Old Truck Investments: Enjoy What You Have, Breathe New Life Into Your Pride And Joy
The new truck market is a mess. Even if you have the cash to buy a brand-new workhorse outright, chances are the dealership won’t have the exact model you want. Semiconductor chip and other OE component shortages are still stifling the new car segment. So instead of “settling” on a new truck, why not invest in your tried and true steed? Over the past two years, tens of thousands of truck owners have turned to the aftermarket to restore, upgrade and/or modify their current rides to their liking. Be it interior refurbishing, an engine rebuild, a full-on powertrain conversion or a modern suspension system for improved ride quality, nothing is off the table when a determined gearhead sets his or her mind to accomplishing something. The following examples should inspire anyone to pull the trigger on performing a few upgrades (be they needed or wanted) on their pride and joy rather than buying new.
’71 F-100: Fresh Wheels, Modern Tread And Well-Preserved Patina
Once destined for the scrapyard, this ’71 Ford F-100 was resurrected and made road-worthy again by LinCo Diesel Performance—all while preserving the Patina’d look car enthusiasts have grown to love. The classic bumpside’s original sheet metal was wet-sanded to remove surface rust and then treated to Sweet Patina’s Patina Sauce compound, which inhibits rust. Traction and ride comfort comes in the form of Nitto NT555 G2 summer ultra high performance tread, the rear tires measuring 295/35ZR20 and the fronts measuring 255/45ZR18. 20x11-inch (rear) and 18x8-inch (front) D-Town Smoothie wheels from Detroit Steel Wheels help sell the old Ford’s trapped-in-time look.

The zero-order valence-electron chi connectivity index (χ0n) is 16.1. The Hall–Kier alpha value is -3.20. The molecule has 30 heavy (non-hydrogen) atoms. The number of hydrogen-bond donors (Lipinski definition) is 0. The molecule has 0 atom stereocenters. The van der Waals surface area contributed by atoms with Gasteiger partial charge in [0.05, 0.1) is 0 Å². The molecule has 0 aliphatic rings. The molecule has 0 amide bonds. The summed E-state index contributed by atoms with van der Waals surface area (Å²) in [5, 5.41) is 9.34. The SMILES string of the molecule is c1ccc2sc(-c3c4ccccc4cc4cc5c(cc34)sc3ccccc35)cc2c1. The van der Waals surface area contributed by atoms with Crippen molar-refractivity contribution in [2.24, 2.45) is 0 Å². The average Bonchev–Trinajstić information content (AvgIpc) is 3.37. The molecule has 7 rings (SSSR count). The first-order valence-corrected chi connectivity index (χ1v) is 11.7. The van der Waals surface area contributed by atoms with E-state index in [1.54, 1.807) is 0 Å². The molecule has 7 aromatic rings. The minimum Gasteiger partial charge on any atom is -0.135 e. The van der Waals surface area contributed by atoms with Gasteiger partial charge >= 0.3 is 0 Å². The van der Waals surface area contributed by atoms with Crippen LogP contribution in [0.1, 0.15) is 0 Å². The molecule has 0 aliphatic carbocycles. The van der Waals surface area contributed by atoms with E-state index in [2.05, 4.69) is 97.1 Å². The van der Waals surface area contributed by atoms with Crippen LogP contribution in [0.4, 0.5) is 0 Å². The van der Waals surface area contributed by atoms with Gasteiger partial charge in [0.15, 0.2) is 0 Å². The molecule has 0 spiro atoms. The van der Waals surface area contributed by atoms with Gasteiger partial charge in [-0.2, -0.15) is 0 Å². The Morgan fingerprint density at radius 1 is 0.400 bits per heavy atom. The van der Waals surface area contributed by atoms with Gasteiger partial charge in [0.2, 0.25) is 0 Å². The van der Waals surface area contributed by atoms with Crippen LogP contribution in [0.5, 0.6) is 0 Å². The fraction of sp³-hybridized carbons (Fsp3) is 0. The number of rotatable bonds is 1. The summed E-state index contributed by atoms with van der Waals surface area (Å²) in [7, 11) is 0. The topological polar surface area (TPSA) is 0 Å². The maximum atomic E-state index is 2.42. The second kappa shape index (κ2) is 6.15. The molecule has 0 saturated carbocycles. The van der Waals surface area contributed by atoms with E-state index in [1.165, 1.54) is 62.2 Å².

5.0L Coyote Inside
No, it’s not an LS swap. A 126,000-mile donor 5.0L Coyote V-8 was pulled from an F-150 and set under the hood, which obviously helped keep the build all-Ford. The 395hp modular V-8 sits on Outcast Autoworks’ adjustable motor mounts, which made the Coyote work perfectly with the Crown Vic IFS that’s positioned beneath it. It’s also tethered to the Ford 10-speed auto, too (the 10R80), the powertrain having been fine-tuned by STL Mustangs. You might’ve also noticed the polished side-exit exhaust in the previous photo. It ties in with a 2.5-inch stainless steel dual exhaust system and long tube headers robbed off of a Gen 1 Coyote.
4-Link, Coil Over Conversion And Toughened Up 9-Inch
There are no leaf springs back here, but you will find the F-100’s original 9-inch rear-end. A bolt-on four-link suspension from Fat Fender Garage (with LinCo Diesel Performance-built axle brackets), along with adjustable coil overs from RideTech keep the ride plush and the rear NT555 G2s digging. The 9-inch is graced with a Speedway Motors 3.73 ring and pinion, along with 31-spline axle shafts from Quick Performance. A 4-way disc brake conversion from Summit Racing improves stopping power. This suspension, axle and tire combination would have no problem helping the 4,500-pound truck creep into the 12’s in the quarter-mile.
A Blend Of Old And New
Continuing on in the cab, the ’71 received a host of modern era creature comforts. A Vintage Air A/C system keeps the cab comfortable on those muggy cruise nights while four CS series Kicker speakers and a Retro Sound head unit modernize the truck’s sound system. For powertrain monitoring and functionality, a factory-appearing gauge cluster from Dakota Digital was added, along with a one-off leather-wrapped dash pad. Even if you’re on a budget, you can pick and choose your upgrades in a build like this. After all, the 50-year-old bench seat (which was in immaculate condition) was retained in this F-100.